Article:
Originally from the island of Barbados, John Alleyne migrated to Brooklyn, NY at the age of sixteen in pursuit of a more well-rounded, quality education. While in Brooklyn, Alleyne became immediately drawn to Hip-Hop culture, and the expressive quality of Street and Graffiti art. In the summer of 2018 Alleyne graduated from Louisiana State University with an MFA in Studio Art, and a concentration in painting and drawing. He has been Artist-in-Residence at Ox-Bow in Saugatuck, Michigan, ACRE in Steuben, WI, and Anderson Ranch Arts Center. He has exhibited work throughout various museums in Louisiana, including the Masur Museum in Monroe, the LSU Museum in Baton Rouge, and the Ogden Museum of Southern Art in New Orleans. He has also exhibited work in New York, Los Angeles, and Ireland. His work is featured in Issue #23 of The Hand Magazine, in addition to volumes of Studio Visit Magazine, and New American Paintings (South Issue). Alleyne is an Assistant Professor of Art at Southern University and A & M College, and Program Leader of the Visual Arts program. He currently lives and works in New Orleans, LA and Brooklyn, NY.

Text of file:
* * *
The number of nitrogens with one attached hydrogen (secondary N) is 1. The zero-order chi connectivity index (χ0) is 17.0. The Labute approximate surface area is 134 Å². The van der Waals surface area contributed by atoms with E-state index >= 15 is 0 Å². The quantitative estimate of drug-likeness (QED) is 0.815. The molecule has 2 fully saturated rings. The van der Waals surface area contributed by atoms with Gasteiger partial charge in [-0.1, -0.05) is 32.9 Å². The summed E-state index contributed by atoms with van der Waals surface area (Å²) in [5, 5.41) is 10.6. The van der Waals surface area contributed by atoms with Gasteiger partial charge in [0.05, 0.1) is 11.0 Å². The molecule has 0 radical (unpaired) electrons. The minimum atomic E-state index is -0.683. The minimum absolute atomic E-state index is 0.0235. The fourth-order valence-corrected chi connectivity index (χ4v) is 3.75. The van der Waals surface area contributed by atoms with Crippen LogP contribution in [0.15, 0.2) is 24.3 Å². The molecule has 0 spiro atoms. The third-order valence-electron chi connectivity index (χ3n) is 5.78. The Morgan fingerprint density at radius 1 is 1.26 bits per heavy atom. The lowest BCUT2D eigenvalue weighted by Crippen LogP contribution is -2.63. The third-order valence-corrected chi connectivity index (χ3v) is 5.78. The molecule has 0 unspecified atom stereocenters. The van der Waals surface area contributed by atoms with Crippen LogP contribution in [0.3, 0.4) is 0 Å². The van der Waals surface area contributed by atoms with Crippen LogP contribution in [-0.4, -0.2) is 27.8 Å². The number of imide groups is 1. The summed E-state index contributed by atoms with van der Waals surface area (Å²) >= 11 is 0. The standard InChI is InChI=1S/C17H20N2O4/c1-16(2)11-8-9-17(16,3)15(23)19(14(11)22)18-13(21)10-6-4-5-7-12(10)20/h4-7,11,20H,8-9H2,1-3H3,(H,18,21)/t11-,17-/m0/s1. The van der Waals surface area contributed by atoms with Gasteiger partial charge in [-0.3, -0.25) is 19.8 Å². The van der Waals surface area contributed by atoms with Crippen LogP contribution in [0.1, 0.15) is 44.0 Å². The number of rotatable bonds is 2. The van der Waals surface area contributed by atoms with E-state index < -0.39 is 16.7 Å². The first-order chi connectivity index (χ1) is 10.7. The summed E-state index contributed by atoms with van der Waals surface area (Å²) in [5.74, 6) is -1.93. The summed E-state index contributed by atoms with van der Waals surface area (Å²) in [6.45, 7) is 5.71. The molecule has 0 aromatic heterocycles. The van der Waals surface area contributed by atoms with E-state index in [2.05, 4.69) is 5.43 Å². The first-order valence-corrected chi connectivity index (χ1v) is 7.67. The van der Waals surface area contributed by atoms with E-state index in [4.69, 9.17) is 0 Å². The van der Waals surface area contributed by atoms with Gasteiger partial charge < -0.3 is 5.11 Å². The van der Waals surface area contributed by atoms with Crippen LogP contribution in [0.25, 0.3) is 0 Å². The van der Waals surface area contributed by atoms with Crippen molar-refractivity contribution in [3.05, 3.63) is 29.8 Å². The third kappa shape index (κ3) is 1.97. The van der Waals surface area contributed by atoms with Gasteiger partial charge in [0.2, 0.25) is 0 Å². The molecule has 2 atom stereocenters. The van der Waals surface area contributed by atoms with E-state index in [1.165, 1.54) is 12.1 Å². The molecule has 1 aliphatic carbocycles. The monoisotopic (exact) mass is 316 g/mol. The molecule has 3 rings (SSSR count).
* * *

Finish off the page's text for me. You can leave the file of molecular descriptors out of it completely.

My work is an exploration of freedom, connecting lived experience with an intuitive process of mark-making. In this new body of work, I revisit moments in my past where I felt the most vulnerable; and in some cases, the most alone. I aim to find common ground in the Black experience of the barbershop and hair salon as a safe haven or place of sanctuary. While specific spaces may have positive effects on people of color; otherwise starved for belonging and safety, the need for therapy and a safe haven is itself an essential feature of the human experience. I challenge notions of “imperfection” and movement in relation to (im)migration and deconstructing stereotypes, while simultaneously attempting to elevate Black representation to a state of transcendence. I utilize unhinged silkscreens, squeegees, and acrylic as mark-making tools to create gestures of abstraction. Within the gestures of these silkscreen monotype prints, I challenge notions of painting, printmaking, healing, beauty, manhood, and masculinity within the aesthetic of hairstyle-guide posters. Individuals depicted in these posters tend to be anonymous, identifiable by mere numbers, which also points to the broader subject of Black bodies being commodified, manipulated, and deified. For me, abstraction is a way to celebrate, mourn, and to learn from the past and present, in order to pursue the future.